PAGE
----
Genre: Sci-Fi, Transfuturism
LGBTQ+ Category: Gay, Gender Fluid, Lesbian, Non-Binary
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About The Book
Several hundred years after the Great Dying, a whole new way of organizing society has come about. There are no cages. What long ago were considered gender relations no longer are done in the same way. A gender binary doesn’t exist. People are free. Then, comes a hunger for power. And freedom is lost. Again.
Four major struggles set the scene as we meet Makk, a sixteen-year-old about to transition into adulthood. Now that Alvás is coming to an end, Makk and their fellow sixteen-year-olds embark on a long, dangerous journey to fetch water as a sacred rite of passage meant for self-discovery. But the scorching sun makes it unsafe to do anything during the day. So, for centuries, humans have turned to nocturnal ways of life. And the younguns must rely on each other to navigate the night. All the while, unable to telepathically mindspeak like the rest, Makk is marginalized by their peers and feels utterly alone. Until they meets Takver, a stranger from a shared past. Life seems to be improving for Makk. But, seemingly isolated raids by marauders—Kidnappers and pillagers of entire encampments. Murderers. Rapists—not only threaten the vulnerable waterfetchers and the entire Átmeneti people but force Makk and Takver into hiding.
While contemplating their past and future, together, Makk and Takver unexpectedly unearth a long-dormant technology that allows them to connect with ancestors and descendants across space-time. But soon they realize that the delicate balance of the present-past-future relies heavily on finding the missing journals of loved ones that they never knew existed. Makk will do whatever is necessary to reunite with their people and fight to maintain their way of life, even if it means putting their ancestors in the path of danger.
In Now. Then. To Come, author Fenn Thornbot creates a unique post-apocalyptic world. Throughout the history of the world, there have been many cataclysmic events, the most recent of which is recalled as the Great Dying. A pandemic swept across the world, decimating the populations of all countries. Technology was all but lost and is mostly viewed with fear and distrust. The detritus left by previous civilizations is sometimes recycled and repurposed, but is also considered artifacts to be used in the oral recounting of the events that led to the current conditions people find themselves existing in.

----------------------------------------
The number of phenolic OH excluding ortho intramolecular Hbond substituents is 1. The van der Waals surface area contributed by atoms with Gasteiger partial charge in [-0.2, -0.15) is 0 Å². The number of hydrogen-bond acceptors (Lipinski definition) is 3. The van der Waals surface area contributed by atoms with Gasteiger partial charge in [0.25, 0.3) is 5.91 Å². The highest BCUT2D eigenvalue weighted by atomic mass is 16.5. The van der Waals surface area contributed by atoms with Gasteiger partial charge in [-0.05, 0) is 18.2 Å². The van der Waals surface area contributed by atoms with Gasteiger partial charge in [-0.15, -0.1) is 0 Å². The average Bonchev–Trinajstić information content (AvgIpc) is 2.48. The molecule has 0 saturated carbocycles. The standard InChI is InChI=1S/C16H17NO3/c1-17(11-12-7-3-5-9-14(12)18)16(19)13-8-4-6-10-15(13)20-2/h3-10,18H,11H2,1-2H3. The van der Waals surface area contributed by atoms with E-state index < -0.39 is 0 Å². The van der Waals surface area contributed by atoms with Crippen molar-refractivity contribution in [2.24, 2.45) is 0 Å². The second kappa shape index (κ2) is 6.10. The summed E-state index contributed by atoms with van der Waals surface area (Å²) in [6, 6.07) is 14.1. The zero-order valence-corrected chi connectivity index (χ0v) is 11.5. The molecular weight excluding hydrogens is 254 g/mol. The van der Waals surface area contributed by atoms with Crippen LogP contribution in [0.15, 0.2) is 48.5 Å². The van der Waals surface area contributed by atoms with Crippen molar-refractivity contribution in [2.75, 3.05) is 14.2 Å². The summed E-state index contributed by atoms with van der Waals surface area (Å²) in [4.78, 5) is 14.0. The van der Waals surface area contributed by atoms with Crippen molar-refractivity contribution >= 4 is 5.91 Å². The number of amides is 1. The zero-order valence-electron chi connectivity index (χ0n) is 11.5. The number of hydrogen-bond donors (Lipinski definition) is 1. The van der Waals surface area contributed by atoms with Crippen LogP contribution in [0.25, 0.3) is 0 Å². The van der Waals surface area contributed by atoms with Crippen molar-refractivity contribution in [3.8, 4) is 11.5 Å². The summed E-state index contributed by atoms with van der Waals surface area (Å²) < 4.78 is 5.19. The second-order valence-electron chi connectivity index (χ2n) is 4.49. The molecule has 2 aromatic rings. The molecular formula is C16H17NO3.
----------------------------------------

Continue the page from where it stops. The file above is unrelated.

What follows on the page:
As societies collapsed and regenerated, new ideas of gender have come about in many of the smaller communities, freeing people to choose the gender that suits them based not on their reproductive organs, but their personal view of self. But some groupings have reverted to the original ideas of gender identity and gender roles, and are rigid in their interpretation of the gender binary.
At the outset of the story, Makk is a sixteen year old who is about to embark on the ritual gathering of water. In their village, children grow up agender. As part of their transition to adulthood, they choose their gender and their pronouns. Before the festival at which they announce their gender and pronouns, the sixteen year olds set out to complete a sacred rite by gathering water from the Old River.
Along the way, Makk and their friends encounter a violent group of marauders. While running away from a group of these threatening strangers, Makk meets Takver, who has been hiding out since the destruction of her village at the hands of the murderous brigands. Makk and Takver discover a shared history that they had been unaware of, and come across technology that they don’t understand that gives them insight into their past and hope for their futures.
The story was very well told, full of interesting characters and rich details. This is definitely speculative fiction – the author experiments with language and moves us forward and backward in time, dependent on what we have to learn. I’m very much a linear reader, preferring to move from point A forward to point B on the timeline, so this fluidity took some getting used to. I’m also typically not a fan of flashbacks, as they often seem needless. However, Thornbot makes it work for this book. There’s a chaotic nature to the time flow that is consistent with the events of the story.
There are so many excellent things about this book, including the variety of characters, their backgrounds and their respective villages, and the historical context included that gave insight as to how the current societies evolved. There’s also gripping intrigue, as Makk and Takver work to understand why the marauding bands are kidnapping people. They also have to determine their own place in this ever-changing world. Wondering what would happen next kept me engaged in the story, and on the edge of my seat.
Now. Then. To Come an interesting, engaging, and complex work of speculative fiction, with a great depth of meaning and a unique take on the societal impact of gender roles. I highly recommend giving this well-written story a try.
I’m an avid reader who loves pretty much all genres except math textbooks. As a kid, my parents exposed me to everything from fairies, hobbits, and dragons to the biographies of interesting people around the world, interspersed with poetry, plays, and music. Into adulthood, I spent a lot of years with my nose buried in various textbooks. Now, I read whatever grabs my fancy.